Jonathan Morgan, a doctoral student at Marquette, presented a paper titled, “Christus Victor Motifs in the Soteriology of Thomas Aquinas.” The paper argued that people have wrongly associated Aquinas almost exclusively with Anselm’s satisfaction theory of the atonement, neglecting the many ways in which he affirmed victory as an important aspect of the atonement. Rather than neglecting this motif entirely as many do or seeing it as merely tangential to his true understanding of the atonement as Gustav Aulen does, Morgan argues that it is fundamental for understanding Aquinas’ soteriology.
Morgan offers three lines of evidence to support this conclusion:
- Aquinas’ interpretation of Scripture. The first part of the paper offered several examples of Aquinas interaction with Scripture, noting that he regularly identifies Christ’s victory over death and the demonic as fundamental for understanding the atonement.
- Aquinas’ dependence on the patristics. Morgan rightly points out that Aquinas interacts extensively with patristic writers. And, he also points out how odd it is that people routinely see the patristic thinkers as affirming a “classical” understanding of the atonement (victory), but seldom see the influence that this had on medieval thinkers like Aquinas who were so keen on interacting with and remaining faithful to earlier thinkers.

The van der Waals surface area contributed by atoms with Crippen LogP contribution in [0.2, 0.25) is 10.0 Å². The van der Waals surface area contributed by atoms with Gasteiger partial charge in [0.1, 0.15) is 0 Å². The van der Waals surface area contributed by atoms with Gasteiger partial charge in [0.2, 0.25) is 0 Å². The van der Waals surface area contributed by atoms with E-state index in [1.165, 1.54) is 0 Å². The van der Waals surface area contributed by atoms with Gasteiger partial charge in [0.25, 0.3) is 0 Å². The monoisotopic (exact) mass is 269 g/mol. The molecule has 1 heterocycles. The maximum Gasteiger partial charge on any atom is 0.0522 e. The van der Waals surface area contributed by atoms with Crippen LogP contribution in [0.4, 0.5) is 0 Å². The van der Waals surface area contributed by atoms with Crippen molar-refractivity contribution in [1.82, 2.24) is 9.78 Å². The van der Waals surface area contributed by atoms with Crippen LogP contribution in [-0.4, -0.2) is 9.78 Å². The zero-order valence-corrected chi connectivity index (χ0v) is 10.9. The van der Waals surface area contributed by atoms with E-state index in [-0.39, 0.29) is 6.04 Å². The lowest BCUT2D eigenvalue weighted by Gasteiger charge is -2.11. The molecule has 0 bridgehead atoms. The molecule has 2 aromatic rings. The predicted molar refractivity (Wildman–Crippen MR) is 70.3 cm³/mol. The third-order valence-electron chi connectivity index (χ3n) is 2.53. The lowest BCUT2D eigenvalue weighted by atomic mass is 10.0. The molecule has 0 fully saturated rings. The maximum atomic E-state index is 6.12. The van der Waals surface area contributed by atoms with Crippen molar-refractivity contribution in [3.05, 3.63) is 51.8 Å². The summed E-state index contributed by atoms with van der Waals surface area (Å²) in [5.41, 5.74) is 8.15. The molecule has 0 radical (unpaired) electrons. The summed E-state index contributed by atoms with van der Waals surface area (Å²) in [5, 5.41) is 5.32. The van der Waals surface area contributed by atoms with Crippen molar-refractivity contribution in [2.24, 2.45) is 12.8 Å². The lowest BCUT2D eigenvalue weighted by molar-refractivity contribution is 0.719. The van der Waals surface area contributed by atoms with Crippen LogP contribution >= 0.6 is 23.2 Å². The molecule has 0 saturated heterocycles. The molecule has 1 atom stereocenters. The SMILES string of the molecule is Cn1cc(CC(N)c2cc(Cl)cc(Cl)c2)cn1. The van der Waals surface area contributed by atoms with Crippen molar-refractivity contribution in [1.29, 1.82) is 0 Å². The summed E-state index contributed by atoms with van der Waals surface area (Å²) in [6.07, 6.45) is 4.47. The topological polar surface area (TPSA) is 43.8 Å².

- The theological necessity of the victory motif. Finally, Morgan points out that Aquinas’ understanding of sin requires more than the satisfaction theory alone suggests. Aquinas sees sin as a condition of bondage that has enslaved all human persons to the demonic, and Morgan argues that the satisfaction theory really does not address this aspect of the sin problem. So, the victory motif is soteriologically necessary given the nature of Aquinas’ view of sin.
The paper was somewhat interesting in helping me recognize the importance of the victory motif in the medieval period as a whole. Many have critiqued Aulen over the years for an overly schematized understanding of the atonement through history, one that regularly forces people into simplistic categories that are simply inadequate for the complexity of their theology as a whole. Aquinas is definitely the kind of person who cannot be simply categorized as “classical”. And, this is true of most great thinkers.